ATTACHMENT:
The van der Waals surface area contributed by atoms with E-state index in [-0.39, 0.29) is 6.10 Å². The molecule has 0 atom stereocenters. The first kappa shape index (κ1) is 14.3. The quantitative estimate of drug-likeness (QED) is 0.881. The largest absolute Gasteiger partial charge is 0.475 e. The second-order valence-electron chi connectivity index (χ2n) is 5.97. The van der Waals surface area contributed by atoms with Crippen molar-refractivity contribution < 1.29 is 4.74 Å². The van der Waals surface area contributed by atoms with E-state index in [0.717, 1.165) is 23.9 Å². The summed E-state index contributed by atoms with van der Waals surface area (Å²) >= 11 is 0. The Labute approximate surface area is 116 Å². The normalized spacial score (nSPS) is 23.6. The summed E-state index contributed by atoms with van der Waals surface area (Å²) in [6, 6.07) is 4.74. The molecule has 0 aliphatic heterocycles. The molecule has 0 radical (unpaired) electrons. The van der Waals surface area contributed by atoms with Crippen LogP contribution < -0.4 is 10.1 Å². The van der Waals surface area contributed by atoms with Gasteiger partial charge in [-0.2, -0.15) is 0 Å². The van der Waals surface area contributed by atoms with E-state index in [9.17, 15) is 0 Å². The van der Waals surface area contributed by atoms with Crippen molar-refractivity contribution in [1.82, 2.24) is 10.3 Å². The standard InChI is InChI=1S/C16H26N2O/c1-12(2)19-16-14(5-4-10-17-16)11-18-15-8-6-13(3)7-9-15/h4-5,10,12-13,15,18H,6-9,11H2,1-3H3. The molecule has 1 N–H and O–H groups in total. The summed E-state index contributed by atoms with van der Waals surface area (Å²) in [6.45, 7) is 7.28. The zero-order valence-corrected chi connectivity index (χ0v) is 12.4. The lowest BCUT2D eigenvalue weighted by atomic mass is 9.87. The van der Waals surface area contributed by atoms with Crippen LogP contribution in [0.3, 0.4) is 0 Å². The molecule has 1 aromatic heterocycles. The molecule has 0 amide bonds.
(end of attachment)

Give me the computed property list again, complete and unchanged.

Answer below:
The van der Waals surface area contributed by atoms with E-state index in [-0.39, 0.29) is 6.10 Å². The molecule has 0 atom stereocenters. The first kappa shape index (κ1) is 14.3. The quantitative estimate of drug-likeness (QED) is 0.881. The largest absolute Gasteiger partial charge is 0.475 e. The second-order valence-electron chi connectivity index (χ2n) is 5.97. The van der Waals surface area contributed by atoms with Crippen molar-refractivity contribution < 1.29 is 4.74 Å². The van der Waals surface area contributed by atoms with E-state index in [0.717, 1.165) is 23.9 Å². The summed E-state index contributed by atoms with van der Waals surface area (Å²) >= 11 is 0. The Labute approximate surface area is 116 Å². The normalized spacial score (nSPS) is 23.6. The summed E-state index contributed by atoms with van der Waals surface area (Å²) in [6, 6.07) is 4.74. The molecule has 0 aliphatic heterocycles. The molecule has 0 radical (unpaired) electrons. The van der Waals surface area contributed by atoms with Crippen LogP contribution < -0.4 is 10.1 Å². The van der Waals surface area contributed by atoms with Gasteiger partial charge in [-0.2, -0.15) is 0 Å². The van der Waals surface area contributed by atoms with E-state index in [9.17, 15) is 0 Å². The van der Waals surface area contributed by atoms with Crippen molar-refractivity contribution in [1.82, 2.24) is 10.3 Å². The standard InChI is InChI=1S/C16H26N2O/c1-12(2)19-16-14(5-4-10-17-16)11-18-15-8-6-13(3)7-9-15/h4-5,10,12-13,15,18H,6-9,11H2,1-3H3. The molecule has 1 N–H and O–H groups in total. The summed E-state index contributed by atoms with van der Waals surface area (Å²) in [6.45, 7) is 7.28. The zero-order valence-corrected chi connectivity index (χ0v) is 12.4. The lowest BCUT2D eigenvalue weighted by atomic mass is 9.87. The van der Waals surface area contributed by atoms with Crippen LogP contribution in [0.3, 0.4) is 0 Å². The molecule has 1 aromatic heterocycles. The molecule has 0 amide bonds.